The statistical analysis was performed with Wilcoxon test. The measured values were mean +/- standard deviation, p<0.05 was determined as statistically significant.

All patients gave their written consent for this observational study.

Results

The 11 patients with hypertensive heart disease NYHA III-IV who received magnesium orotate therapy measured a statistically significant reduction of their NTproBNP blood values. This reduction was considerably higher in comparison to the control group without additive magnesium orotate therapy.

NTproBNP blood values of the magnesium treated group were 4761 +/- 2284 pg/ml pre therapy and 3516+/+2114 pg/ml post therapy (p<0.01). The control group pre therapy measured 4331+/-2688 pg/ml. After the therapy the results were 4091+/-2491 pg/ml. There was also a reduction of NTproBNP in the control group. However the results concerning the reduction of NTproBNP in the magnesium orotate treated group were significantly lower (p<0.01).

The serum creatinine levels did not change significantly in the control group as well as in the magnesium treated group compared to the pretreated values. All results were within normal range. In the magnesium treated group two patients complained about slight side effects concerning smooth stool. The results of the questionnaire of life quality concluded that 7 of 11 patients in the magnesium treated group stated an improvement of their life quality, whereas 1 patient complained of worsening of his life quality.

In the group, that was treated without magnesium 4 patients stated an improvement and 2 patients a worsening of their life quality.

Discussion

As it is known recently, changes in magnesium balance in hypertension have gathered fair amounts of attention.

Many basic studies have shown that magnesium deficiency might be involved in the development of essential hypertension or borderline hypertension [14-25,37-41].

In intensive care medicine you often see magnesium deficiency in patients which is a corresponding risk factor for their prognosis [42]. In the same way magnesium deficiency may be induced or veiled in the treatment of hypertension, e.g. with diuretics. Reasons of magnesium deficiency are manifold.

The most important pathophysiological mode of action is its calcium antagonistic effect. Furthermore there is a sodium-magnesiumantiport. In recent years autonomous magnesium channels were found in the gut, then, 2 years ago they were found in the kidney as well. In the development of hypertension first analyses of mutations of these TRPM6 and 7 channels in this regard are available [43]. Table 2 shows the reasons of magnesium deficiency.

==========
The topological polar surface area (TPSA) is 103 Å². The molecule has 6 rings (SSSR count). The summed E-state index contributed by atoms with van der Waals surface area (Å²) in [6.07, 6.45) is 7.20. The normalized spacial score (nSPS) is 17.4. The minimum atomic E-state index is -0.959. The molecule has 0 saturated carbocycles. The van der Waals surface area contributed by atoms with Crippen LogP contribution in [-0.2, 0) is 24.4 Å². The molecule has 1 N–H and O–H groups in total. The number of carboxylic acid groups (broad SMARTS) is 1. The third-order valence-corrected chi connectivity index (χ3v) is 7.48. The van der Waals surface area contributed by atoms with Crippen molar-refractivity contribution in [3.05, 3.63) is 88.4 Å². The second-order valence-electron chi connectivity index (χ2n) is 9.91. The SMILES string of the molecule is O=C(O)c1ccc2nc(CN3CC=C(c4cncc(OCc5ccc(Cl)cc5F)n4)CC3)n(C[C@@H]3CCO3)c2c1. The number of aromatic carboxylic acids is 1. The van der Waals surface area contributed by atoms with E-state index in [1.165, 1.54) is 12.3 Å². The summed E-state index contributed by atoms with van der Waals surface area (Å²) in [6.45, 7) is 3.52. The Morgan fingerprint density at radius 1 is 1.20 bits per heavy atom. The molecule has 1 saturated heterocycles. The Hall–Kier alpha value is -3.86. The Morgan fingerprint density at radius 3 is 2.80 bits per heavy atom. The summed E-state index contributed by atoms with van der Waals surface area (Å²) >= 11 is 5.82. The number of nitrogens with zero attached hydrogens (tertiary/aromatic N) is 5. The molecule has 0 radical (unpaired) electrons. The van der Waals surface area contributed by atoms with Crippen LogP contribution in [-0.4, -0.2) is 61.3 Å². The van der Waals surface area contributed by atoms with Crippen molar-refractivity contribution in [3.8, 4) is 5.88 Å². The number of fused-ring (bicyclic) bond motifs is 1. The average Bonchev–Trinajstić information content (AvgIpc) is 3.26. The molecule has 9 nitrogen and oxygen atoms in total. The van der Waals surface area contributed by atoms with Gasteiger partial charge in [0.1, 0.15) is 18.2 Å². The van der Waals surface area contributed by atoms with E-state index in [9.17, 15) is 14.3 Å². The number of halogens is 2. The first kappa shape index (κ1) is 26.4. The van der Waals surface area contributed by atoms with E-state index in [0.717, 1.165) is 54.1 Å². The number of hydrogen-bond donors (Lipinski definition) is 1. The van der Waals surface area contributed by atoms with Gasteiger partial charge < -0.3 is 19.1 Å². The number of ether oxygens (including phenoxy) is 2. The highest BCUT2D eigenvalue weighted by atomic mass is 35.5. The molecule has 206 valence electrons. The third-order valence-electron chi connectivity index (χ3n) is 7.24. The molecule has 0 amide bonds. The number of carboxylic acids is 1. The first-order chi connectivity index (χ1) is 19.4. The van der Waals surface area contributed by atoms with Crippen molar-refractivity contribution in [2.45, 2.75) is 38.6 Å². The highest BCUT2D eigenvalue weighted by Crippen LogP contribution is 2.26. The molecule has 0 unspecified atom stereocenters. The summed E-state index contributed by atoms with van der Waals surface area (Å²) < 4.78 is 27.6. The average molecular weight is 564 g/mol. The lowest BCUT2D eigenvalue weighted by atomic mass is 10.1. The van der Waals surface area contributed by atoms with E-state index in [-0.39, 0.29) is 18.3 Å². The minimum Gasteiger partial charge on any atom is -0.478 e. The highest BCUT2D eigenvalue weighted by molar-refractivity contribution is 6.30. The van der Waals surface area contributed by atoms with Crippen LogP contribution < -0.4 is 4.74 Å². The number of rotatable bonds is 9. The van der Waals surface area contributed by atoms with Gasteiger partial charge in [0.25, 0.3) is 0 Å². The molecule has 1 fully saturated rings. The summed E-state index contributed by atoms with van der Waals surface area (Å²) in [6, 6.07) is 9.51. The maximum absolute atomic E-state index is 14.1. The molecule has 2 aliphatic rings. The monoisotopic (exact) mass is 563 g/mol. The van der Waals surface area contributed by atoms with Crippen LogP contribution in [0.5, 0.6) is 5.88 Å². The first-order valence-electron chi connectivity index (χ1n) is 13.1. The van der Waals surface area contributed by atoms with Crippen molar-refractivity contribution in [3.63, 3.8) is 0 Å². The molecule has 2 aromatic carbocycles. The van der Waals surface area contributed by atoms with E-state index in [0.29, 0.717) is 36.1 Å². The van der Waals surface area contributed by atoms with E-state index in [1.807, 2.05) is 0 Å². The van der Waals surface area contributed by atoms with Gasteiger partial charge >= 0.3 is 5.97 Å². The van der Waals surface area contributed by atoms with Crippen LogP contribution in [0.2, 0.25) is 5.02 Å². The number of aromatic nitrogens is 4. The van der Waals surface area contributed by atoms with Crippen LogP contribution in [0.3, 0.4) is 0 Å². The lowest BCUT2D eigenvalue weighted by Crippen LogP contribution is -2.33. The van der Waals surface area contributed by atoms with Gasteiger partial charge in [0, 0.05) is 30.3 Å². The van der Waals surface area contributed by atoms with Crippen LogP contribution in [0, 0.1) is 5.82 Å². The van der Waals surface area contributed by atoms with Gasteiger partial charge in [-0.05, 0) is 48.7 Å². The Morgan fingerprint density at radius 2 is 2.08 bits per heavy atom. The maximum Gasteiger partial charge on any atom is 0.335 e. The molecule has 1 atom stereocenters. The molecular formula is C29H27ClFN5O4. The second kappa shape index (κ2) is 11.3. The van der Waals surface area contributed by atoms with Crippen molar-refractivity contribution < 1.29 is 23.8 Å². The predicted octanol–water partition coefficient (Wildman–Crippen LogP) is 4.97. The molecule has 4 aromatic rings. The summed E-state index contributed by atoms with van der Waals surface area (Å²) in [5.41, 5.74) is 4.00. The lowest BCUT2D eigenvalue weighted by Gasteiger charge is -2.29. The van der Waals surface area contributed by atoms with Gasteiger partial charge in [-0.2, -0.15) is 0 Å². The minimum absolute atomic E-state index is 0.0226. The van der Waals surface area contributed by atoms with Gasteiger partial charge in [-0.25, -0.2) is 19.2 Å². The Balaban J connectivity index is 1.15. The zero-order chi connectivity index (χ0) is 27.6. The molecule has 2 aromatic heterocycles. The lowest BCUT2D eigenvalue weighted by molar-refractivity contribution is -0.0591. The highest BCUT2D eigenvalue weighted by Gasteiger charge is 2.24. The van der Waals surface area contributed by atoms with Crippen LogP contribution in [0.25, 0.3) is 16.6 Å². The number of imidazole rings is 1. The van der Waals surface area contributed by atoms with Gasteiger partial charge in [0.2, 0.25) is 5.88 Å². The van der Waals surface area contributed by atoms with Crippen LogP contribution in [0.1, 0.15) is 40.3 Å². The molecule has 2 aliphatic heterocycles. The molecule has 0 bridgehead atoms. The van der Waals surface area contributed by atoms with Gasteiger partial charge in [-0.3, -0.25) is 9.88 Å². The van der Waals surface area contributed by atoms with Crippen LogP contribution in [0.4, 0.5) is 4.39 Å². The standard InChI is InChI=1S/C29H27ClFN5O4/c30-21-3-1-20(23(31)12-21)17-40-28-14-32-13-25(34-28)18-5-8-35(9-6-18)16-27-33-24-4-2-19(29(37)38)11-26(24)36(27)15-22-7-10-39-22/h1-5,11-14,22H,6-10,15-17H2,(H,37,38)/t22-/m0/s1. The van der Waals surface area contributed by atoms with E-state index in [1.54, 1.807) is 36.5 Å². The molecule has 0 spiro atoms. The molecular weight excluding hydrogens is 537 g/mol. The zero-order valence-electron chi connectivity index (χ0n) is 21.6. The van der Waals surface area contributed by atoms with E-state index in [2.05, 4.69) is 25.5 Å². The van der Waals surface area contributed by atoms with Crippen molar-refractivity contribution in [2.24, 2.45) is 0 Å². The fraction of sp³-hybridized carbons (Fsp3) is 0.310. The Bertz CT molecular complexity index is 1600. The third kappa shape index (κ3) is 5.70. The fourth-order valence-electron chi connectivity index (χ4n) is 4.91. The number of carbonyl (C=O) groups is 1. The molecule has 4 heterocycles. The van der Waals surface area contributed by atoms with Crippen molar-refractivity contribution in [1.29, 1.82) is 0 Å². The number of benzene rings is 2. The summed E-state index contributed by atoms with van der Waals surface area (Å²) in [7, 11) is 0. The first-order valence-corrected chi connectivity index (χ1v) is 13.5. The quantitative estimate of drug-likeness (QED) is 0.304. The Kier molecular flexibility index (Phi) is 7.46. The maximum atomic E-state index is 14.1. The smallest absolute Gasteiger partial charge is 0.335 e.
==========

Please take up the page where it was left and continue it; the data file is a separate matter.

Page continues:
A. Increased Mg++ sequestration from extracellular space
1. increased Mg++ -intake in bone
2. Mg++-precipitation in tissue
3. increased Mg++-intake in intracellular space
4. respiratory alkalosis
B. Increased renal Mg++ -excretion
1. diuretics
2. expansion of the extracellular space
3. drugs
4. congenital defects of the tubular mg++ -reabsorption
C. Decreased intestinal Mg++ -absorption
1. malnutrition/subnutrition
2. malabsorption
3. parenteral feeding
D. Alcoholism

Table 2: Causes of magnesium deficiency.

Drug interaction often may induce magnesium deficiency as well. This Table 3 shows drugs that can trigger QT-prolongation and Torsade-de-pointes tachycardia, whereby a magnesium deficiency may worsen it [41]. Table 4 shows contraindications and side effects of magnesium therapy.

Antiarrhythmic agents Quinidine, Sotalol, Amiodarone, Flecainide
Antibiotics Erythromycin, Clarithromycin, Levofloxacin, Moxifloxacin, Pentamidine
Antihistamines Diphenhydramine, Clemastine
Antidepressants Amitriptyline, Imipramine, Desipramine, Maprotiline, Fluoxetine, Sertraline, Citalopram
Neuroleptics Haloperidol, Pimozide, Thioridazine
Anti-malarial tablets Quinine, Chloroquine
Analgesics Levomethadone
Cytostatic drugs Arsenic trioxide
Antiemetic drugs Domperidone

Table 3: Drugs that trigger QT-elongation and Torsade-de-pointes tachycardia.

Contraindications
Oral administration advanced renal insufficiency (dosage adaptation should be considered in case of impaired kidney function)
Parenteral administration AV block or other cardiac conduction disorders
  advanced renal insufficiency (dosage adaptation and control of magnesium-serum-concentration should be considered in case of impaired kidney function)
Adverse reactions
Oral administration even at higher dosages no severe side effects: soft stools (often just temporary) are possible
Parenteral administration Parenteral administration
  cardiac conduction disorders of sinus- and AV nodes
  peripheral vasodilatation (flush)
  sweating
  nausea and vomiting

Table 4: Contraindications and adverse reactions of magnesium therapy.